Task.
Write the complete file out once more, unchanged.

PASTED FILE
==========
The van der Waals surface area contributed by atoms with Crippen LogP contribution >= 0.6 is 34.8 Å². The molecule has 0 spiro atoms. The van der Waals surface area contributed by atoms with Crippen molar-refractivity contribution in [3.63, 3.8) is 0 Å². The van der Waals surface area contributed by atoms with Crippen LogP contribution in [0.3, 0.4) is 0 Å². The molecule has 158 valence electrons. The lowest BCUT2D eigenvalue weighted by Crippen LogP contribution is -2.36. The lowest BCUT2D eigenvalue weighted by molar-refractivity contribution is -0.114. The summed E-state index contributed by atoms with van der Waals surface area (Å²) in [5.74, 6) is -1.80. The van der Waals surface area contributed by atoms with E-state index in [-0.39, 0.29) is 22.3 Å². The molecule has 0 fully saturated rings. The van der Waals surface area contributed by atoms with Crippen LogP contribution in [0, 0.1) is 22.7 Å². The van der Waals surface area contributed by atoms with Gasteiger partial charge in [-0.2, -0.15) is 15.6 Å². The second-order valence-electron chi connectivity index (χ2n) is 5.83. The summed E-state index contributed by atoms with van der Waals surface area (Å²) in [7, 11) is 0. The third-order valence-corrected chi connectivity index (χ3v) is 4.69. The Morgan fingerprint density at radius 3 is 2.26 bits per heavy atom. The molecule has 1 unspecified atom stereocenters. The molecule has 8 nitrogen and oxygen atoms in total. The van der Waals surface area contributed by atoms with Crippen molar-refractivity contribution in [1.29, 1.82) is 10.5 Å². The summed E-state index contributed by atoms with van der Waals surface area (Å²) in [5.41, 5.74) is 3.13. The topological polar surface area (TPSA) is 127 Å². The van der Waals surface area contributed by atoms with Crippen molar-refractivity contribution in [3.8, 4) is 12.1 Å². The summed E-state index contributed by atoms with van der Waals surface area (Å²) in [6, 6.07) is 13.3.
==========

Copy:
The van der Waals surface area contributed by atoms with Crippen LogP contribution >= 0.6 is 34.8 Å². The molecule has 0 spiro atoms. The van der Waals surface area contributed by atoms with Crippen molar-refractivity contribution in [3.63, 3.8) is 0 Å². The van der Waals surface area contributed by atoms with Crippen LogP contribution in [0.3, 0.4) is 0 Å². The molecule has 158 valence electrons. The lowest BCUT2D eigenvalue weighted by Crippen LogP contribution is -2.36. The lowest BCUT2D eigenvalue weighted by molar-refractivity contribution is -0.114. The summed E-state index contributed by atoms with van der Waals surface area (Å²) in [5.74, 6) is -1.80. The van der Waals surface area contributed by atoms with E-state index in [-0.39, 0.29) is 22.3 Å². The molecule has 0 fully saturated rings. The van der Waals surface area contributed by atoms with Crippen LogP contribution in [0, 0.1) is 22.7 Å². The van der Waals surface area contributed by atoms with Gasteiger partial charge in [-0.2, -0.15) is 15.6 Å². The second-order valence-electron chi connectivity index (χ2n) is 5.83. The summed E-state index contributed by atoms with van der Waals surface area (Å²) in [7, 11) is 0. The third-order valence-corrected chi connectivity index (χ3v) is 4.69. The Morgan fingerprint density at radius 3 is 2.26 bits per heavy atom. The molecule has 1 unspecified atom stereocenters. The molecule has 8 nitrogen and oxygen atoms in total. The van der Waals surface area contributed by atoms with Crippen molar-refractivity contribution in [1.29, 1.82) is 10.5 Å². The summed E-state index contributed by atoms with van der Waals surface area (Å²) in [5.41, 5.74) is 3.13. The topological polar surface area (TPSA) is 127 Å². The van der Waals surface area contributed by atoms with Crippen molar-refractivity contribution in [3.8, 4) is 12.1 Å². The summed E-state index contributed by atoms with van der Waals surface area (Å²) in [6, 6.07) is 13.3.